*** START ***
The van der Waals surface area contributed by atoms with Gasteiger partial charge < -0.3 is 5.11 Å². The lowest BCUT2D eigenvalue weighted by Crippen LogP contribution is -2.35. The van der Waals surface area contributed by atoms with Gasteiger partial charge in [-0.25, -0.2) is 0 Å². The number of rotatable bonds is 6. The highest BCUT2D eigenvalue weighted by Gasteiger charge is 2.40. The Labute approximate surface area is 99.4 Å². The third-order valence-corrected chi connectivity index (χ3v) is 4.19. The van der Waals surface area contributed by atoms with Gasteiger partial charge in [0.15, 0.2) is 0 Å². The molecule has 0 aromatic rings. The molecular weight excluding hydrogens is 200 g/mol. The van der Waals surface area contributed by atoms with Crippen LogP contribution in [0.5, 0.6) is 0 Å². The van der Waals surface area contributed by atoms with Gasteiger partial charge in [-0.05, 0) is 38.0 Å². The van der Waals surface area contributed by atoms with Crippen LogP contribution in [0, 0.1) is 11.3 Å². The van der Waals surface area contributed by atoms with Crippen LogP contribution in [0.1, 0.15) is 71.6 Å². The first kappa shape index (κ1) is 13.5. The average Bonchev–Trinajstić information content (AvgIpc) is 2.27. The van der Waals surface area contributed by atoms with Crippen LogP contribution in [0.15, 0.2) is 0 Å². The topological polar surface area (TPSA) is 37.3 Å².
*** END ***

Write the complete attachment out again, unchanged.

The van der Waals surface area contributed by atoms with Gasteiger partial charge < -0.3 is 5.11 Å². The lowest BCUT2D eigenvalue weighted by Crippen LogP contribution is -2.35. The van der Waals surface area contributed by atoms with Gasteiger partial charge in [-0.25, -0.2) is 0 Å². The number of rotatable bonds is 6. The highest BCUT2D eigenvalue weighted by Gasteiger charge is 2.40. The Labute approximate surface area is 99.4 Å². The third-order valence-corrected chi connectivity index (χ3v) is 4.19. The van der Waals surface area contributed by atoms with Gasteiger partial charge in [0.15, 0.2) is 0 Å². The molecule has 0 aromatic rings. The molecular weight excluding hydrogens is 200 g/mol. The van der Waals surface area contributed by atoms with Crippen LogP contribution in [0.5, 0.6) is 0 Å². The van der Waals surface area contributed by atoms with Gasteiger partial charge in [-0.05, 0) is 38.0 Å². The van der Waals surface area contributed by atoms with Crippen LogP contribution in [0, 0.1) is 11.3 Å². The van der Waals surface area contributed by atoms with Crippen LogP contribution in [0.1, 0.15) is 71.6 Å². The first kappa shape index (κ1) is 13.5. The average Bonchev–Trinajstić information content (AvgIpc) is 2.27. The van der Waals surface area contributed by atoms with Crippen LogP contribution in [0.15, 0.2) is 0 Å². The topological polar surface area (TPSA) is 37.3 Å².